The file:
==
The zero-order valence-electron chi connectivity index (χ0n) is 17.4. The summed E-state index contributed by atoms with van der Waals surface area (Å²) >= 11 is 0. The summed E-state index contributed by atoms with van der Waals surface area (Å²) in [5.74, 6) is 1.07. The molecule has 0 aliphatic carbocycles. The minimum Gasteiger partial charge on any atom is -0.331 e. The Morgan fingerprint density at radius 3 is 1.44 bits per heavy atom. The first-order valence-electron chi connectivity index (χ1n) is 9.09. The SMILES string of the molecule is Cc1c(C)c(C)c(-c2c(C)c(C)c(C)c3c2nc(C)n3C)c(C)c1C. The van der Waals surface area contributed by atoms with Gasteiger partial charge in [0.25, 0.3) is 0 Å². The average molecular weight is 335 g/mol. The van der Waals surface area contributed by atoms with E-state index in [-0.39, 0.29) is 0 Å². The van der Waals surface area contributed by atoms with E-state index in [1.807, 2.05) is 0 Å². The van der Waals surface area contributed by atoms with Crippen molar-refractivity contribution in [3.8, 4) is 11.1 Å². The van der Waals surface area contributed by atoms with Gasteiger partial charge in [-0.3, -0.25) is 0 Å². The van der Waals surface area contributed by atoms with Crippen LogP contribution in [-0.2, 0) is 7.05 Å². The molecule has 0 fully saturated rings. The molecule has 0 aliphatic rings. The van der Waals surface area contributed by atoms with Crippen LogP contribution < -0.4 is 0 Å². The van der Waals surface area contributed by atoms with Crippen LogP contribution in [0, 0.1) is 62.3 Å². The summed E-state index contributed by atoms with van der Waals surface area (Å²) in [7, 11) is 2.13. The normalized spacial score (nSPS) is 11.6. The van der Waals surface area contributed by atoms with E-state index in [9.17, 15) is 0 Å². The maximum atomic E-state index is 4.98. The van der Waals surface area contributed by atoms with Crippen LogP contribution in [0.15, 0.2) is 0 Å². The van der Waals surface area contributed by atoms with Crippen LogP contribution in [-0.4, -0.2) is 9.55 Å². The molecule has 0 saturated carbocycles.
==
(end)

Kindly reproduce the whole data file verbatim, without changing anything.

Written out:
The zero-order valence-electron chi connectivity index (χ0n) is 17.4. The summed E-state index contributed by atoms with van der Waals surface area (Å²) >= 11 is 0. The summed E-state index contributed by atoms with van der Waals surface area (Å²) in [5.74, 6) is 1.07. The molecule has 0 aliphatic carbocycles. The minimum Gasteiger partial charge on any atom is -0.331 e. The Morgan fingerprint density at radius 3 is 1.44 bits per heavy atom. The first-order valence-electron chi connectivity index (χ1n) is 9.09. The SMILES string of the molecule is Cc1c(C)c(C)c(-c2c(C)c(C)c(C)c3c2nc(C)n3C)c(C)c1C. The van der Waals surface area contributed by atoms with Gasteiger partial charge in [0.25, 0.3) is 0 Å². The average molecular weight is 335 g/mol. The van der Waals surface area contributed by atoms with E-state index in [-0.39, 0.29) is 0 Å². The van der Waals surface area contributed by atoms with E-state index in [1.807, 2.05) is 0 Å². The van der Waals surface area contributed by atoms with Crippen molar-refractivity contribution in [3.8, 4) is 11.1 Å². The van der Waals surface area contributed by atoms with Gasteiger partial charge in [-0.3, -0.25) is 0 Å². The van der Waals surface area contributed by atoms with Crippen LogP contribution in [-0.2, 0) is 7.05 Å². The molecule has 0 fully saturated rings. The molecule has 0 aliphatic rings. The van der Waals surface area contributed by atoms with Crippen LogP contribution < -0.4 is 0 Å². The van der Waals surface area contributed by atoms with Crippen LogP contribution in [0, 0.1) is 62.3 Å². The summed E-state index contributed by atoms with van der Waals surface area (Å²) in [7, 11) is 2.13. The normalized spacial score (nSPS) is 11.6. The van der Waals surface area contributed by atoms with E-state index in [9.17, 15) is 0 Å². The maximum atomic E-state index is 4.98. The van der Waals surface area contributed by atoms with Crippen LogP contribution in [0.15, 0.2) is 0 Å². The van der Waals surface area contributed by atoms with Crippen LogP contribution in [-0.4, -0.2) is 9.55 Å². The molecule has 0 saturated carbocycles.